Dayton, area communities lose residents, Census says

Beavercreek, Springboro among local cities that have grown.

Dayton was one of a slew of Ohio cities whose populations shrank slightly last year, continuing a multi-year trend of population stagnation and loss, according to Census data released today.

But some officials warned not to put too much stock in the numbers and contend they do not necessarily reflect what is taking place in local communities.

“… I think we have increased our population a few hundred people per year for the last three or four years,” said Dayton Commissioner Matt Joseph.

The city had 140,599 residents in 2015, a decrease of 235 people from 2014, according to the new estimates.

Other local cities that lost population in 2015 included Kettering, Trotwood and Miamisburg, the data show.

Cities in the region with population growth included Beavercreek (217 residents) and Springboro (148 people).

Beavercreek continues to offer a desirable quality of life that consists of outstanding schools, many recreational amenities, attractive residential neighborhoods and successful commercial centers, said Beavercreek City Manager Mike Cornell.

“All of these ensure for the foreseeable future additional residential growth and interest in our community,” he said.

Census data suggest Dayton’s population dipped slightly in 2015 despite new housing that seeks to lure more residents to the urban core.

The city lost 235 residents last year and 956 in 2014, the data suggest. The city gained one resident in 2013 after shedding 91 residents in 2012 and 428 in 2011.

Dayton’s population has trended downward for decades.

In 1980, Dayton had 203,371 residents. By 2000, the city’s population had fallen to 166,179.

Dayton’s population last year shrank by 0.2 percent: Other local communities whose populations shrank by that percentage include Kettering, Trotwood, Miamisburg, West Carollton and Riverside.

Communities whose populations remained essentially flat included Centerville, Middletown, Xenia and Bellbrook.

Huber Heights, Fairborn, Brookville and Moraine saw small increases in population.

Beavercreek’s population increased by 0.5 percent to 46,277, while Springboro’s population jumped up 0.8 percent to 18,213.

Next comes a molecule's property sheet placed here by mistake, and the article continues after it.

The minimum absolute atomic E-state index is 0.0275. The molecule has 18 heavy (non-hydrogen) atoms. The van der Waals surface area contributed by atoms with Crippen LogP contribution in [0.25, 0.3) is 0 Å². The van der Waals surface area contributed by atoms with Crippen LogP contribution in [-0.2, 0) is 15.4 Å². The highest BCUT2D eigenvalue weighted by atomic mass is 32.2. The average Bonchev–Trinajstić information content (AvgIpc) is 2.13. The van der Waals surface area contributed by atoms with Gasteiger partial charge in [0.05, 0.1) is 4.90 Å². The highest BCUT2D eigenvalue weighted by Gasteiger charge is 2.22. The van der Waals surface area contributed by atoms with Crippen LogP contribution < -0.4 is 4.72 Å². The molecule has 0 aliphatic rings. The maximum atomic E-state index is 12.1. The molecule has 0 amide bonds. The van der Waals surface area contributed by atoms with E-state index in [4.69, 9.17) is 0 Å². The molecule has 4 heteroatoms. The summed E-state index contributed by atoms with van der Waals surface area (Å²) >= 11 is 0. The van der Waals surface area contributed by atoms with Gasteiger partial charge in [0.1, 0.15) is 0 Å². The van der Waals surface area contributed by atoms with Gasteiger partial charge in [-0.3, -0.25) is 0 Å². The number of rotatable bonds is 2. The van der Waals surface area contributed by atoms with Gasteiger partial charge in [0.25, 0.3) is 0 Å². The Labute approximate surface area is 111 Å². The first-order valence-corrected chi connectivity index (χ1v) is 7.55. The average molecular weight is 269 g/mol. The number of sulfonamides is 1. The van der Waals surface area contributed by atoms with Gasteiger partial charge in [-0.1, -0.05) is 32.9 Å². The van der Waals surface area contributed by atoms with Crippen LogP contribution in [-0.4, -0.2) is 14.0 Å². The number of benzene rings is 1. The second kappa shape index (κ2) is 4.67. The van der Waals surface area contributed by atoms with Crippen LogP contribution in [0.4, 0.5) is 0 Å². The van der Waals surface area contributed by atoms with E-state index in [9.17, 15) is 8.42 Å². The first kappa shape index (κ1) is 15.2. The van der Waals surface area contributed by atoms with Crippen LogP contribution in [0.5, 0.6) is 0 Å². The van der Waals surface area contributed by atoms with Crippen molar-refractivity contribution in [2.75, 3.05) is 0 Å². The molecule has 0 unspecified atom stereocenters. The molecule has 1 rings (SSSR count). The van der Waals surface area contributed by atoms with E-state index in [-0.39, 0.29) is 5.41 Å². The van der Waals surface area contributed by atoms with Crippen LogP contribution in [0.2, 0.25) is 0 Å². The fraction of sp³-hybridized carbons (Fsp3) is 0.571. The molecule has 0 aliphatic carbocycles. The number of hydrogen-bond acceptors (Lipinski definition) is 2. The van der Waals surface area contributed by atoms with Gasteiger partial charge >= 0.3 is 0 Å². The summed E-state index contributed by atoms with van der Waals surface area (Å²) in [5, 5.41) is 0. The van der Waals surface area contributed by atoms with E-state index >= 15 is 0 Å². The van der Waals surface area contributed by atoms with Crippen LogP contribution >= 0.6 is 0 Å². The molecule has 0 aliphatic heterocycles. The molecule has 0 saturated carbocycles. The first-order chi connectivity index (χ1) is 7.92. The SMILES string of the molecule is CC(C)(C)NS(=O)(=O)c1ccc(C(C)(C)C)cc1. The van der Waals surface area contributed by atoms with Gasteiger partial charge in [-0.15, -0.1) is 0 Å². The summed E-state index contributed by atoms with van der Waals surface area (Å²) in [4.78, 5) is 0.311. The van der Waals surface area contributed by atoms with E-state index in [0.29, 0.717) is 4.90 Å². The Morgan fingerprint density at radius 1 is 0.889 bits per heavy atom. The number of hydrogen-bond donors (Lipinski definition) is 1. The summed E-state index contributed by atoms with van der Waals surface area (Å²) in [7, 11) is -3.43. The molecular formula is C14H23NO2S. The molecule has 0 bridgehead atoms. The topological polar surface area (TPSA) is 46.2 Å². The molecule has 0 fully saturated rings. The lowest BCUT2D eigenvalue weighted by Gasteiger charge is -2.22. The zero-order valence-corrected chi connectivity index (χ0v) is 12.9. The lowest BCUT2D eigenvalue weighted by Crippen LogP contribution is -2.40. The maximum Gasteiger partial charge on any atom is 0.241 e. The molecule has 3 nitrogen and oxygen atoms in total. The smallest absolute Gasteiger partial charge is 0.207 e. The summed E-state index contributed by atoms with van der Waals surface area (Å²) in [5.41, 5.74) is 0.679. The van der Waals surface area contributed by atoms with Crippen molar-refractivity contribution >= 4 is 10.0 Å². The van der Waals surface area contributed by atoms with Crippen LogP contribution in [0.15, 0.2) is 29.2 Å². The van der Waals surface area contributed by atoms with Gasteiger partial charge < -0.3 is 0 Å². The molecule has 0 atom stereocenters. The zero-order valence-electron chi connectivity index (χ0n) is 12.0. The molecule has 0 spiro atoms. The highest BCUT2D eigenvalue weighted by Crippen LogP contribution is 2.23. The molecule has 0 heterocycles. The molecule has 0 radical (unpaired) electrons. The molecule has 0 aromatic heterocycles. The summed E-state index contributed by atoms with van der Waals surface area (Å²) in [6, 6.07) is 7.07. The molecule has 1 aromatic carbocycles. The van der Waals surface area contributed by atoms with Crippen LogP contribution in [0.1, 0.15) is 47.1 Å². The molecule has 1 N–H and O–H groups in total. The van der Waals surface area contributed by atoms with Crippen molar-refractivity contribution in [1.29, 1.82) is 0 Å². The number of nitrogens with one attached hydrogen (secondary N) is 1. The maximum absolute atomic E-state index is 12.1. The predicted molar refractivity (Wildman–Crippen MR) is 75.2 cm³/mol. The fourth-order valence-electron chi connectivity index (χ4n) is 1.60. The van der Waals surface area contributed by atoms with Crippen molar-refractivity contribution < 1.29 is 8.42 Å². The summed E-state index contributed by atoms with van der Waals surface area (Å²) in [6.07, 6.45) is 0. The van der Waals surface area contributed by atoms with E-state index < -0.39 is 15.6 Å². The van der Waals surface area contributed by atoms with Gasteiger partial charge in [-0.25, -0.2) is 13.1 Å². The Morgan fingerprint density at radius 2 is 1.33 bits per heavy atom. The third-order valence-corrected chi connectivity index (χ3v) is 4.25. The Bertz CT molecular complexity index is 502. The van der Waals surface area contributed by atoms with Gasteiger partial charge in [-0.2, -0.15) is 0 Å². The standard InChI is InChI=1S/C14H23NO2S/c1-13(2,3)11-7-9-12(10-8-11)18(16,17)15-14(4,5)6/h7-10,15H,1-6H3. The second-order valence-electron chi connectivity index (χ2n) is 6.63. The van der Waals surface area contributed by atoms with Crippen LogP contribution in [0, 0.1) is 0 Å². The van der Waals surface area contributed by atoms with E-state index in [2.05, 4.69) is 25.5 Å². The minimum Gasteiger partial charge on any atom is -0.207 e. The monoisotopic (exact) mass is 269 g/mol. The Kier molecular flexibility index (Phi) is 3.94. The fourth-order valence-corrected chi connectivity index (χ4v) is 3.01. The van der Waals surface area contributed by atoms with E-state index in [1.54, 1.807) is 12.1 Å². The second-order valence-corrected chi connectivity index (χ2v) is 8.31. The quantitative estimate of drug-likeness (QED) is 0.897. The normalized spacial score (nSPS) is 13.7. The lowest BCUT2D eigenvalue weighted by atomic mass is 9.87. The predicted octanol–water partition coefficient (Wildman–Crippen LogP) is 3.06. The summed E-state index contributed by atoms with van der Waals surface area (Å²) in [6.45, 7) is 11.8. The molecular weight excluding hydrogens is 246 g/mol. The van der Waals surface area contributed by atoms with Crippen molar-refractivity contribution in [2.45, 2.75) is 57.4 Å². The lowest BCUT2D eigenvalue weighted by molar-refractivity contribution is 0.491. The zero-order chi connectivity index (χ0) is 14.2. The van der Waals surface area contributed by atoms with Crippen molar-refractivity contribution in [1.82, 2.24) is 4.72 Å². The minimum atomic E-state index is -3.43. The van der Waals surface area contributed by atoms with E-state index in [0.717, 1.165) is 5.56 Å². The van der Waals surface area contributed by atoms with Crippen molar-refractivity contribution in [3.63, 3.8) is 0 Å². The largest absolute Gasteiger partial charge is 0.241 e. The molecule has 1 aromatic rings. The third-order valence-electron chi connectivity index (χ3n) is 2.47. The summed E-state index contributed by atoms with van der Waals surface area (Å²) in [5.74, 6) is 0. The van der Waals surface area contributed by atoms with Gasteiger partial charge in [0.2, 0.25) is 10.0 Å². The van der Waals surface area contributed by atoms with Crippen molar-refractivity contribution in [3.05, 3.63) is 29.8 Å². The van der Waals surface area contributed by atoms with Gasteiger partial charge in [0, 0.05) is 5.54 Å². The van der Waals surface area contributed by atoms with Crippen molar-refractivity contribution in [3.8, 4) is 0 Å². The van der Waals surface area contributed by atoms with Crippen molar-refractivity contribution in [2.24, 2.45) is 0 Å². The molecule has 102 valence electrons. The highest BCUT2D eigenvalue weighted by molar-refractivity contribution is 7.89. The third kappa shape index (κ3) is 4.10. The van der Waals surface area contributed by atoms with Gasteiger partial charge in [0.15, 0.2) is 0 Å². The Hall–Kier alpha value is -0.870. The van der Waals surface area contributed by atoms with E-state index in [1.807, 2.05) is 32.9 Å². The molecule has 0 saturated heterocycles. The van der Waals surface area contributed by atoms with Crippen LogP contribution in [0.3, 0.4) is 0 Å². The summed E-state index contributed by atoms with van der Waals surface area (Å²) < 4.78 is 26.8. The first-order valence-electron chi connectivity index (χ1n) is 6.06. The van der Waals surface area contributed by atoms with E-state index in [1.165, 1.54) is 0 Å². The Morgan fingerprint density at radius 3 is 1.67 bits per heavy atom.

However, some experts said the year-to-year changes are not statistically significant because they fall within the survey’s margin of error.

Researchers said declines over multiple years, such as in Dayton’s case, suggest the losses are real and may be linked to sluggish economic conditions.

Population growth is closely tied to economic growth, which is closely tied to existing industrial structure, said Richard Stock, the director of the Business Research Group at the University of Dayton.

Dayton’s economy was heavily concentrated in manufacturing, which took a big hit in the last 15 years, and cities whose economies are performing better were less dependent on that industrial sector, he said.

Parts of Dayton in and around downtown are poised for growth, but that growth is likely to be offset by housing elsewhere in the city that needs demolished, Stock said.

The city will add almost 200 units at the Water Street Flats downtown this year, as well as a few dozen townhomes. New units that came online last year included the Oriel Studios and the first of the Water Street apartments.

Population indicates the desirability of a place as well as being related to the quality of life, infrastructure and local economy, said Tony Kroeger, Dayton city planner.

Kroeger said he looks forward to the decennial Census, which is a far more thorough count of populations that occurs every 10 years. The next survey will take place in 2020.

“We don’t get too worked up on year-to-year counts,” he said.

Commissioner Joseph said Dayton is growing, despite what the Census might say.

Montgomery County’s population is shrinking, and the Census likely apportioned some of that decline to Dayton, which does not accurately reflect what’s taking place locally, he said.

People choose where to live based on jobs, and Dayton has experienced job growth in recent years, he said.

Employment in Dayton broke 55,000 workers last year for the first time since 2011, according to state labor data.

Joseph said there is demand for downtown housing, young people increasingly want to live in the urban center and Dayton’s welcoming policies toward immigrants and refugees has attracted more foreign-born people.

The Census produces population estimates at the county level based on administrative records, including births, deaths and migration, Sarah Gibb, statistician/demographer with the U.S. Census Bureau.

The Census then distributes county-level estimates down to cities and towns based on the area’s number of occupied housing units, average persons per household and other factors, she said.

Gibb said they have seen no evidence that Dayton’s population is increasing.

The Census said Oakwood has about 9,052 residents, down about 150 from 2010.

But City Manager Norbert Klopsch said the estimates have been wrong in the past because they were based on data that make assumptions that are not correct in places like Oakwood.

“Our population has been very consistent over the last few decades … we believe it’s right around 9,200,” he said.


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